The geological structure, the relief, the climate, and the location in respect to the continent all combine to create a strong contrast from northwest to southeast. The differences are well exemplified along a line extending only two hundred miles from the Island of Anglesey in northwestern Wales to London and its suburbs in Kent. Of course the transitions from one extreme to the other are often irregular and some steps may be missing. Nevertheless, the transition is on the whole so clear that we may sum it up in the form of a table showing the types of changes from northwestern Wales to Metropolitan London:
1. From the oldest rocks to the youngest.
2. From moderately high altitude and rugged relief to low altitude and gentle relief.
3. From thin, poor, acid soils that can be worked with difficulty to deep, easily worked, and fairly fertile soils.
4. From almost uninhabited tracts hundreds of square miles in extent to one of the world's two main conurbations, or urban aggregations.
5. From a very moist climate, with constant rain and cloud and a small range of temperature, to a climate with only half as much rain, more sunshine, and a distinctly greater range of temperature.
6. From an almost purely natural landscape of grass, heather, moors, bogs, and treeless windy wastes to an almost purely manmade landscape of fields, hedges, villages, cities, factories, roads, and railways replacing a natural landscape of deciduous forests with large broad-leaved trees like the oak, elm, and ash.
7. From pastoral agriculture based on sheep and natural pastures to horticulture where orchards and market gardens predominate.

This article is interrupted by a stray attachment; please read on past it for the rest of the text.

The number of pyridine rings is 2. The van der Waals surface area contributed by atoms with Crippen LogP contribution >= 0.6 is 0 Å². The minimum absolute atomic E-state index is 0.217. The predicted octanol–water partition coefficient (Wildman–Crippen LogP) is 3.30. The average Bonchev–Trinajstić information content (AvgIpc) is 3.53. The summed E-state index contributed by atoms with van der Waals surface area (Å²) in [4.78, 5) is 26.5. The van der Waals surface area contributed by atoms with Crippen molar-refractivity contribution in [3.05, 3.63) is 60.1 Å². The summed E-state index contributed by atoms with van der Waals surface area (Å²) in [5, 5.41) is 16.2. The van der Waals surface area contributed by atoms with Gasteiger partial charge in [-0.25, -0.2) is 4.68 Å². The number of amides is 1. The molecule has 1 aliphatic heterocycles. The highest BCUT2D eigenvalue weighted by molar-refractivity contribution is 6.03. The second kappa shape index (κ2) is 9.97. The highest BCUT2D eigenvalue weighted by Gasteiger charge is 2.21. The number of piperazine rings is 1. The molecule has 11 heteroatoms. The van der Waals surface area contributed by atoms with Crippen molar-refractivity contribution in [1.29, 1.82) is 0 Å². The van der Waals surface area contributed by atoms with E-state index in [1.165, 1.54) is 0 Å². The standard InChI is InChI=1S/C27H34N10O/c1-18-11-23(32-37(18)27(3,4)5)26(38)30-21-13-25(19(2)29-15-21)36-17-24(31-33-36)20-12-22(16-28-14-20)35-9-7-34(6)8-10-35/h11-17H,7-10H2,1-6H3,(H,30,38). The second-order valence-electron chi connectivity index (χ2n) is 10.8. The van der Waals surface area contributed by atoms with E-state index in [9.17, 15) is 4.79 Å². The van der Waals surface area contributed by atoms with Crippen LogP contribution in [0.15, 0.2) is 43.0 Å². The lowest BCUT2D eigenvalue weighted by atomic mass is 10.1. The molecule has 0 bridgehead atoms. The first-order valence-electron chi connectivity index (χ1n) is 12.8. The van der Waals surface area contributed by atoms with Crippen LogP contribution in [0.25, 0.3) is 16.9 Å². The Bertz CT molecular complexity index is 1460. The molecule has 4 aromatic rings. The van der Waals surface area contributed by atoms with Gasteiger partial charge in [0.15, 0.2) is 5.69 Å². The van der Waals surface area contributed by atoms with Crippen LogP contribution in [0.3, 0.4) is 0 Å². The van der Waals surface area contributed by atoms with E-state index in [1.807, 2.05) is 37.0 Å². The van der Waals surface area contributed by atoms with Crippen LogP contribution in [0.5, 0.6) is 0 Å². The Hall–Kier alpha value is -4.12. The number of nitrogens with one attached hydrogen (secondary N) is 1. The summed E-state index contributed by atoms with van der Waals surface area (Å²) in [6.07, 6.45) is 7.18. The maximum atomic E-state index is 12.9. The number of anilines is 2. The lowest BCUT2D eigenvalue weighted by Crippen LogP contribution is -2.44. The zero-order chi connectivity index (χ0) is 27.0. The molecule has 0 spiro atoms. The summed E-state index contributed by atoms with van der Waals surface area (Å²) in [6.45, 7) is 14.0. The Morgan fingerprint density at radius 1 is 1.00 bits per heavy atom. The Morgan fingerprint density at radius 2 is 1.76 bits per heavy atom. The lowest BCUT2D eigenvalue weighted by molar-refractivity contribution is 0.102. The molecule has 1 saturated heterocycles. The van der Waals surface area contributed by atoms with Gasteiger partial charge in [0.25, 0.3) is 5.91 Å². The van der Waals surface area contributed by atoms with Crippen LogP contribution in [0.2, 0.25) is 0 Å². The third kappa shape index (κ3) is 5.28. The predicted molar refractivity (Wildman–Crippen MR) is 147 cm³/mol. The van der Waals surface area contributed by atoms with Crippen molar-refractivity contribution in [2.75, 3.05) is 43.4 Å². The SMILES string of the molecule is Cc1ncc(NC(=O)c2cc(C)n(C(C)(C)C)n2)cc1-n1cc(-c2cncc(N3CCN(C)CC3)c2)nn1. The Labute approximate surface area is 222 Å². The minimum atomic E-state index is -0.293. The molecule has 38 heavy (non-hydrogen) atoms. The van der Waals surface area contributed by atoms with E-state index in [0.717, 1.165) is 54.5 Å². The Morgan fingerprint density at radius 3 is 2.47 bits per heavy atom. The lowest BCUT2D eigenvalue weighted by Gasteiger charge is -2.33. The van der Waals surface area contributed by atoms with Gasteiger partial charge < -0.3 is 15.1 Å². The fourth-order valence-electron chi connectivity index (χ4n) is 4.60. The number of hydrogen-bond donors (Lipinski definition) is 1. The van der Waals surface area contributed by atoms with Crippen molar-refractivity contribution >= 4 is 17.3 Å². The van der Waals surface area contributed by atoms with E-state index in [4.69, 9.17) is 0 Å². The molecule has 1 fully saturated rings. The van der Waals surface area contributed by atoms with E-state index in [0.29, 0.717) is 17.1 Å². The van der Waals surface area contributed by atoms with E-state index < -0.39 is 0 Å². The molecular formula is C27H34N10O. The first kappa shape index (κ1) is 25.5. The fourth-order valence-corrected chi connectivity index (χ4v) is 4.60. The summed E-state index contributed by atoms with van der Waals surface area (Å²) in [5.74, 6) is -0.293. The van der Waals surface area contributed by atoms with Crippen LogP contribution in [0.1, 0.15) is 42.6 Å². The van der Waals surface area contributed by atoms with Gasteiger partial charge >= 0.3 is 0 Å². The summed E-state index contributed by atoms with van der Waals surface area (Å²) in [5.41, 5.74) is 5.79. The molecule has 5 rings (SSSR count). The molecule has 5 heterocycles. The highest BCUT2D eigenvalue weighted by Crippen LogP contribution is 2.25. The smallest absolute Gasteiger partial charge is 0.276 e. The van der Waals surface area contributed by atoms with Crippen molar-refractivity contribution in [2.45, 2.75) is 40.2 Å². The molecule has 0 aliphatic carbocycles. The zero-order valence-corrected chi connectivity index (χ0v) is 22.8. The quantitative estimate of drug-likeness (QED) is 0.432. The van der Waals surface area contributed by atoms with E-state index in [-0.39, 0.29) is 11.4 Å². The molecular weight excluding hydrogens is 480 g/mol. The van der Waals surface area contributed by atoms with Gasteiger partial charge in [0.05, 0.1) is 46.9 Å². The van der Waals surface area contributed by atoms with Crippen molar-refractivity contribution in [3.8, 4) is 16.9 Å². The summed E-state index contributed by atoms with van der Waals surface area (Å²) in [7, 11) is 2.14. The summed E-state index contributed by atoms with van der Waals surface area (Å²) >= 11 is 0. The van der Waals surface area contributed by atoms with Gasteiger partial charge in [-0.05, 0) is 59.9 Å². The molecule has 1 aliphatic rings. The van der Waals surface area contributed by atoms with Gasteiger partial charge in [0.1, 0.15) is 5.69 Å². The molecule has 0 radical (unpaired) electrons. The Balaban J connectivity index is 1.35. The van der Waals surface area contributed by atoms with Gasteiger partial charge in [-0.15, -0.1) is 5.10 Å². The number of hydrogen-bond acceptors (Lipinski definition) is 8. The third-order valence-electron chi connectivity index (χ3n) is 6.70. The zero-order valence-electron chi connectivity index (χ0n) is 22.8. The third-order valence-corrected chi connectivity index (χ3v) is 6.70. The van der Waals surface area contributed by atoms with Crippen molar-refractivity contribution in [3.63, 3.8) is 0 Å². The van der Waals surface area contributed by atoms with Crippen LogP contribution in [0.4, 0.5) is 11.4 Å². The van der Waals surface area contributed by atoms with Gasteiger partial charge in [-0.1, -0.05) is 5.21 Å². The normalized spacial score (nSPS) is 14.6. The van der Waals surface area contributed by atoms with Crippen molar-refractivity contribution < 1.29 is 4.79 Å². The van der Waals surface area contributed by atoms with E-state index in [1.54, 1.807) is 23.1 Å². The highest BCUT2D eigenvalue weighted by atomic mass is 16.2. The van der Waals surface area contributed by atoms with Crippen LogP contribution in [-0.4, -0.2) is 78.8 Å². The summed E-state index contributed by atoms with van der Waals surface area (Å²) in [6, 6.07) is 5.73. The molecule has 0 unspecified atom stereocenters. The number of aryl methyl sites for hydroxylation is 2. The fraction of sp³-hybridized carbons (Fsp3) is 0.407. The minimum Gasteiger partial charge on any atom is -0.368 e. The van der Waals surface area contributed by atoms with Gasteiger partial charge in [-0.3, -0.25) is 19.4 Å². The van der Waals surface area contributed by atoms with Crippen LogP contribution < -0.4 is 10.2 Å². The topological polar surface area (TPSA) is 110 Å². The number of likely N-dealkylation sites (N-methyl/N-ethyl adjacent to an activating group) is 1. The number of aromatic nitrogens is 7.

8. From old, long established, conservative racial stocks to young stocks representing comparatively recent migrations.
9. From almost purely agricultural communities with practically no cities or even villages to a commercial, industrial, and political community embracing a quarter of all the people in the country.
The outside world thinks of Great Britain as a very unified country but in reality it is highly varied. In the United States the contrast between New York and the southern communities of cottonraising colored people who live in board shanties with shutters instead of glass windows is perhaps greater than between London and the shepherds of Wales in their gray stone huts, but one has to travel four times as far to see it. Moreover, there is by no means so great a change in density of population and in scenery. On the continent of Europe, too, it is not easy to find such great and systematic contrasts within the limits of a single country unless one travels long distances as in Russia, or from a high altitude to a low as in going from the Alps to the Po Valley. The reason for all this is the marginal location of Great Britain to which reference has already been made. The country lies close to the border of the favorable portion of the world. Hence even a small increase in altitude, such as occurs in Wales and Scotland, lowers the temperature and increases the rainfall so much as to alter profoundly the conditions of human existence.